Developers and rights of light – don’t be left in the dark!

Property developers need to consider a number of issues before buying a site and increasingly, rights of light is one aspect which can effectively put the brakes on plans for development.  Even the seeming reassurance of the grant of planning permission will not prevent an adjoining owner making a successful claim based on infringement of their rights of light.

So why are these rights so important and how do they impact on a development?

What is a right of light?

A right of light is a legal right (an easement) to receive a reasonable level of natural light to the windows in a building, but it does not extend to the garden or grounds.  There are several ways in which this right can be acquired, the most common being by prescription over a period of 20 years or by an express right in the deeds.  Once a right of light has been established it cannot be interfered with without consent and any development which infringes rights of light faces the risk of legal action resulting in either an injunction or damages.

  • Damages – the court can award substantial damages which may include an element reflecting a proportion of the potential profit resulting from the development (usually calculated as one-third of the anticipated profits) to compensate for the interference with rights of light.
  • Injunctions – the case of HKRUK II (CHC) Ltd v Marcus Alexander Heaney [2010] showed how drastic an injunction to restrain development can be when a judge ordered the demolition of the top two floors of an office block (in which the Bevan Brittan Leeds office now sits!) which reduced light to another building.  The court ordered demolition despite the fact that the block had been completed and one of the floors in question had been pre-let to a commercial tenant.

What checks should be carried out?

A rights of lights surveyor should undertake a technical risk assessment and once a risk has been established, a detailed investigation of the legal position should be carried out to include:

  • Title investigation – there may be entries in the deeds of a neighbouring property which prevents an acquisition of a right of light. A previous owner of the site may have reserved a right of light over the surrounding area, but the enforceability of this would need to be clarified.  Deeds to neighbouring properties would need to be checked as well as to the site itself.
  • Demolished buildings – in certain circumstances, a right of light can be transferred provided the windows in the new building closely match the position of the windows in the demolished one. Similarly, if windows are replaced, the right of light will not be lost as long as the old and the new windows are in a corresponding position.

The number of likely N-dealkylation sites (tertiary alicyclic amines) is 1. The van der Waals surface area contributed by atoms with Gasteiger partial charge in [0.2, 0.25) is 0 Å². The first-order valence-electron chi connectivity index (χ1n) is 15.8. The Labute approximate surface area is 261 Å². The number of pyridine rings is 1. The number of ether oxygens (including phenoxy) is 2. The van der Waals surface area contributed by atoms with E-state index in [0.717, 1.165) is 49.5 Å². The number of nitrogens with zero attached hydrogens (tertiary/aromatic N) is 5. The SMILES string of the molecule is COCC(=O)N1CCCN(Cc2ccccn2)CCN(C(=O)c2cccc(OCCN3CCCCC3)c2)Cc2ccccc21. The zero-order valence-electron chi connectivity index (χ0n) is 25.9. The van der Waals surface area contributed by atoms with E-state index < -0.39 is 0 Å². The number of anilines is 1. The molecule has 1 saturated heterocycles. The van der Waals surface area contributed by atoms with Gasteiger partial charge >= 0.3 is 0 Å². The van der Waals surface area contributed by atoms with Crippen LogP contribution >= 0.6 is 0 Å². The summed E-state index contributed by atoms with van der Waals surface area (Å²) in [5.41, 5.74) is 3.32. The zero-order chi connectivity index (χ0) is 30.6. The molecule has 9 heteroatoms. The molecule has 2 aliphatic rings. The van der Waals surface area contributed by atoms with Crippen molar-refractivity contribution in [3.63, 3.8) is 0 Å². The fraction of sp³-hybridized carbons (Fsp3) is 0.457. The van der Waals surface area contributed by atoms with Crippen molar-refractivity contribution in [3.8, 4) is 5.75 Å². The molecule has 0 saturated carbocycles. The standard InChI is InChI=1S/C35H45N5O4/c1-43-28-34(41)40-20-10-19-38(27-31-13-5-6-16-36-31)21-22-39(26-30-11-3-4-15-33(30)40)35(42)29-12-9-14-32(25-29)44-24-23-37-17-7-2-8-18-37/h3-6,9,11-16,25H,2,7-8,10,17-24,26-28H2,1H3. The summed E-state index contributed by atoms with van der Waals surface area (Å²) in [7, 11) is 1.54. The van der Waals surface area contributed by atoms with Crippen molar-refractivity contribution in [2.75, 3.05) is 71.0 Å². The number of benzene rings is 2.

• Leasehold buildings - a tenant can acquire a right of light for the benefit of its lease against its own landlord, another tenant of its landlord or a third party. Leases must be checked to see whether all rights of light have been reserved to the landlord which will prevent a tenant objecting to any reduction in light.  Otherwise, the rights of tenants as well as the landlord will need to be considered.
  • Preventing rights – checking whether a Light Obstruction Notice has been served on a neighbouring property (or considering whether one can be served now). This effectively interrupts the length of time that light is enjoyed preventing a neighbour claiming 20 years enjoyment which is needed in order to claim a prescriptive right.
  • Abandoned or extinguished rights – if it is claimed or appears that a historic right no longer applies, this would require detailed investigation as proving that a right to light is lost is not easy to establish unless it is documented in a deed of release. Even blocked-up windows may not be enough to claim that a right has been abandoned.

What are the options where rights of light exist?

  • Insurance – specialist rights of light policies are usually negotiated and a bespoke policy issued, so it may be that such a policy exists (and provides sufficient cover of the risks) or one may be obtained.
  • Redesigning the development – it may be possible to change the plans for the development so that either no infringement or a lesser infringement of the rights takes place.
  • Negotiating with neighbouring owners – this has to be considered very carefully as there is the risk that insurance may not be available if possible claimants have been contacted. Once a policy has been issued contact can only take place with the prior approval of the insurers.
  • Compensation – if negotiating with owners of affected properties is the best option, compensation paid for the loss of rights or potential rights must be documented, usually in a deed of release.

Practical points

Ignoring rights of light is not an option; the consequences of a successful claim being made against a developer can be catastrophic as the Heaney case showed.  Apart from the risk of an injunction which could result in the demolition of at least part of a development, there is the financial impact to consider; reducing or altering plans and/or paying out compensation will have an impact on profit, and any insurance policy is likely to be expensive.

A sensible developer should place investigating rights of light at the top of its list at the pre-planning stage, to assess the likelihood of a claim from neighbouring properties and the impact of the proposed development on those rights.  If claims for infringement of these rights are likely to affect the site, a strategy should be put in place to mitigate that risk from both the financial and legal consequences.

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